async function generateScreenshots({ code }) {
  const screenshot = new ScreenshotGenerator()
  const screenshotUrl = await screenshot.startGenerateScreenshot({ code })

  // ... save screenshots to Cloudinary
}

This calls a ScreenshotGenerator class, which handles the Puppeteer instance to take the screenshots and upload them to Cloudinary:

// ScreenshotGenerator.js

const puppeteer = require('puppeteer-core');
const iPhone = puppeteer.devices['iPhone 11'];
const cloudinary = require('cloudinary').v2;
cloudinary.config({
  cloud_name: 'xxxxx',
  api_key: 'xxxxx',
  api_secret: 'xxxxx',
  secure: true
});

const isDev = process.env.NODE_ENV !== 'production';

class ScreenshotGenerator {
  // Hard code the exePath variations so Puppeteer can run on Linux (my production environment) and MacOS (my dev environment)
  public exePath: any =
    process.platform === 'win32'
      ? 'C:\\Program Files (x86)\\Google\\Chrome\\Application\\chrome.exe'
      : process.platform === 'linux'
      ? '/usr/bin/chromium-browser'
      : '/Applications/Google Chrome.app/Contents/MacOS/Google Chrome';

  constructor() {}

  public async getOptions(isDev) {
    let options;
    if (isDev) {
      options = {
        args: ['--disable-dev-shm-usage', '--no-sandbox'],
        executablePath: this.exePath,
        headless: true
      };
    } else {
      options = {
        args: ['--no-sandbox', '--disable-setuid-sandbox'],
        executablePath: this.exePath,
        headless: true
      };
    }
    return options;
  }

  public async startGenerateScreenshot({ code }) {
    // Construct the URL to the share list web page with "screenshot=true" query string
    const pageToScreenshot = `${process.env.CINEPICKS_IO_URL}/s/${code}?screenshot=true`;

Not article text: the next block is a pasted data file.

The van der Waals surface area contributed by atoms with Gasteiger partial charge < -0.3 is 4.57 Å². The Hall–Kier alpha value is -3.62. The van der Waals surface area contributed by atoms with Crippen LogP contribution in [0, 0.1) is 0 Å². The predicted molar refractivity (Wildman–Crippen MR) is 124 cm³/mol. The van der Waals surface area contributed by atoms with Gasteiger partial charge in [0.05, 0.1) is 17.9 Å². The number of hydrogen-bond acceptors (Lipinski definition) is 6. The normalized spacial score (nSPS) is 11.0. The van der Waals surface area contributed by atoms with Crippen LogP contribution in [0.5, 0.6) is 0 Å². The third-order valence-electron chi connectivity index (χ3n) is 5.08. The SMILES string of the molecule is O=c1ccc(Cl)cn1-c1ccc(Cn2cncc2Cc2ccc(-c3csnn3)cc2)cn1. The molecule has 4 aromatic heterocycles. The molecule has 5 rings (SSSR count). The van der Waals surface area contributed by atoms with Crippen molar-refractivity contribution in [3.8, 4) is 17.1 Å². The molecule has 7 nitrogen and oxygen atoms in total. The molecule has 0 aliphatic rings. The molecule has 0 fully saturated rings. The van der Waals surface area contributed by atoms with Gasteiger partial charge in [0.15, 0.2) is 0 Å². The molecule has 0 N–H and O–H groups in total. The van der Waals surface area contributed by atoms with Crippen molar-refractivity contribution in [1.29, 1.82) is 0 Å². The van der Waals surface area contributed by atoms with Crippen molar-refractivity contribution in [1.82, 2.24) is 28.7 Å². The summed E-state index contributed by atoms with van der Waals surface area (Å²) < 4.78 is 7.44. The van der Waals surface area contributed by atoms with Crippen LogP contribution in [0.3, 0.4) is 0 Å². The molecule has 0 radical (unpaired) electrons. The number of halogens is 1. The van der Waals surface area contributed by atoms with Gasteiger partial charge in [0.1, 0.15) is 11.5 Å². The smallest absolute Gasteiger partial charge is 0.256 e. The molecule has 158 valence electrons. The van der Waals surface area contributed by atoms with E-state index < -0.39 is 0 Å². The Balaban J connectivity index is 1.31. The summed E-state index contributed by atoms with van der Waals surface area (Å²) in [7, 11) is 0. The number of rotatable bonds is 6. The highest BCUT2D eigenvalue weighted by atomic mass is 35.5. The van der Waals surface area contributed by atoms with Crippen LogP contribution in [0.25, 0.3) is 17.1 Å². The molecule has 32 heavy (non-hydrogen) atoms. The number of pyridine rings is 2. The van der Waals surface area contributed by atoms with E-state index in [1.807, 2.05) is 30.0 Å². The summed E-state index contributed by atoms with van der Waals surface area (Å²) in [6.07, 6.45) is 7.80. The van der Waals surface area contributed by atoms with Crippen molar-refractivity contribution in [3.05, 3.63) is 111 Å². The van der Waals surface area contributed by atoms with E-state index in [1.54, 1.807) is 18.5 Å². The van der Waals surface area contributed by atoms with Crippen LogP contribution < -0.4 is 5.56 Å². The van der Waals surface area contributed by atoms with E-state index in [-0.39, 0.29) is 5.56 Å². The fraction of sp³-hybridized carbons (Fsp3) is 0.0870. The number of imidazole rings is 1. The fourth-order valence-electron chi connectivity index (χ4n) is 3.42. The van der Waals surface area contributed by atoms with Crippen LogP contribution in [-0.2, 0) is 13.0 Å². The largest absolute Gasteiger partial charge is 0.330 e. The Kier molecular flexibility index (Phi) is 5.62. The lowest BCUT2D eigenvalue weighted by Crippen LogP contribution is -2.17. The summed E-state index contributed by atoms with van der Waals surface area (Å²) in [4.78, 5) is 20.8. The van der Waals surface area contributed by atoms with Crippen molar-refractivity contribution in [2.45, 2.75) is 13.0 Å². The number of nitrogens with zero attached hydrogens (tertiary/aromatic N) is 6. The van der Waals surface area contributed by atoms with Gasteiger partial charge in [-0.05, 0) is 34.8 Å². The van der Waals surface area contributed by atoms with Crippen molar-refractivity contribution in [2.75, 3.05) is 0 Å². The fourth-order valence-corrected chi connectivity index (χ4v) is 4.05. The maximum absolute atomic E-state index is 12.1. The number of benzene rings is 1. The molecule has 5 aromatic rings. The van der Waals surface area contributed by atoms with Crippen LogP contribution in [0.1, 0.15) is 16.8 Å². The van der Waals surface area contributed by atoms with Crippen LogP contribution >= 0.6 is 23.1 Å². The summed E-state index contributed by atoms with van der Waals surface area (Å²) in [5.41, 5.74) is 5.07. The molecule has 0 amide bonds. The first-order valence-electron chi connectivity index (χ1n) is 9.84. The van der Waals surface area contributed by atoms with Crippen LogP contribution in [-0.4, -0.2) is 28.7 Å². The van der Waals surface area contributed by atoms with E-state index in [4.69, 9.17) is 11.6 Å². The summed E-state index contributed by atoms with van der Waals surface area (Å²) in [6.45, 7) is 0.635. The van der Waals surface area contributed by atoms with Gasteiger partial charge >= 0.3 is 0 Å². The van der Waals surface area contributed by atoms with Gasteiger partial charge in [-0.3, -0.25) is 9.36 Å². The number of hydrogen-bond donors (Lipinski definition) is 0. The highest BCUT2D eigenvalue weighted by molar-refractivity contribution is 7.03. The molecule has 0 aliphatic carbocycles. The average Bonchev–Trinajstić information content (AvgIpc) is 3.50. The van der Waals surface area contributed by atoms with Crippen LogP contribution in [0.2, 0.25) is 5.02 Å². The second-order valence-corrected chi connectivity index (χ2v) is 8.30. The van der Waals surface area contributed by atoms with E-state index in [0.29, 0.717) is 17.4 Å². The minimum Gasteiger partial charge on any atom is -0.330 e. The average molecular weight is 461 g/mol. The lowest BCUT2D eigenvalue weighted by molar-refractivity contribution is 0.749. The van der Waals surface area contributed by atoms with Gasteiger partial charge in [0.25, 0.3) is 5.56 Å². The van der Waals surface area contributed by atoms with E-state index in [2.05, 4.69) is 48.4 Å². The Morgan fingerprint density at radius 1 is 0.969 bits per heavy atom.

const screenshot = await this.takeScreenshot(pageToScreenshot, isDev);
    const cloudinaryUrl: any = await this.uploadScreenshot(screenshot);

    return {
      code,
      urls: cloudinaryUrl.secure_url
    };
  }

  public async takeScreenshot(pageUrl, isDev) {
    const options = await this.getOptions(isDev);
    const browser = await puppeteer.launch(options);
    const page = await browser.newPage();
    await page.emulate(iPhone);
    await page.setViewport({
      width: 1200,
      height: 628,
      deviceScaleFactor: 2
    });

    await page.goto(pageUrl);
    await page.waitForTimeout(8000);

    const screenshot = await page.screenshot({
      type: 'png',
      omitBackground: true,
      encoding: 'binary'
    });

    await browser.close();

    return screenshot;
  }

  public async uploadScreenshot(screenshot) {
    return new Promise((resolve, reject) => {
      const uploadOptions = {
        folder: 'cinepicks/share-list'
      };
      cloudinary.uploader
        .upload_stream(uploadOptions, (error, result) => {
          if (error) reject(error);
          else resolve(result);
        })
        .end(screenshot);
    });
  }
}

export { ScreenshotGenerator };

Preparing the page for Puppeteer’s screenshot

The startGenerateScreenshot() is ran first, where the URL for the share list page is constructed. This passes a “screenshot=true” query string parameter, which is used so the Cinepicks.io site can adjust the styling of the page ready for the screenshot. The Open Graph image needs to show as much relevant information as possible as the image is resized to fit in an Instagram/Facebook post, so removing an unneeded elements is crucial. Here’s the both versions side by side (normal version on the left, and screenshot param version on the right):

Share list link with and without screenshot parameter

Then, the takeScreenshot() is ran which handles Puppeteer. One notable part is the:

await page.emulate(iPhone)
await page.setViewport({
  width: 1200,
  height: 628,
  deviceScaleFactor: 2,
})

This is important as it’s a great way to set the screenshot to a high definition image to get the quality needed to show a good level of detail.

Waiting for the list page to gather data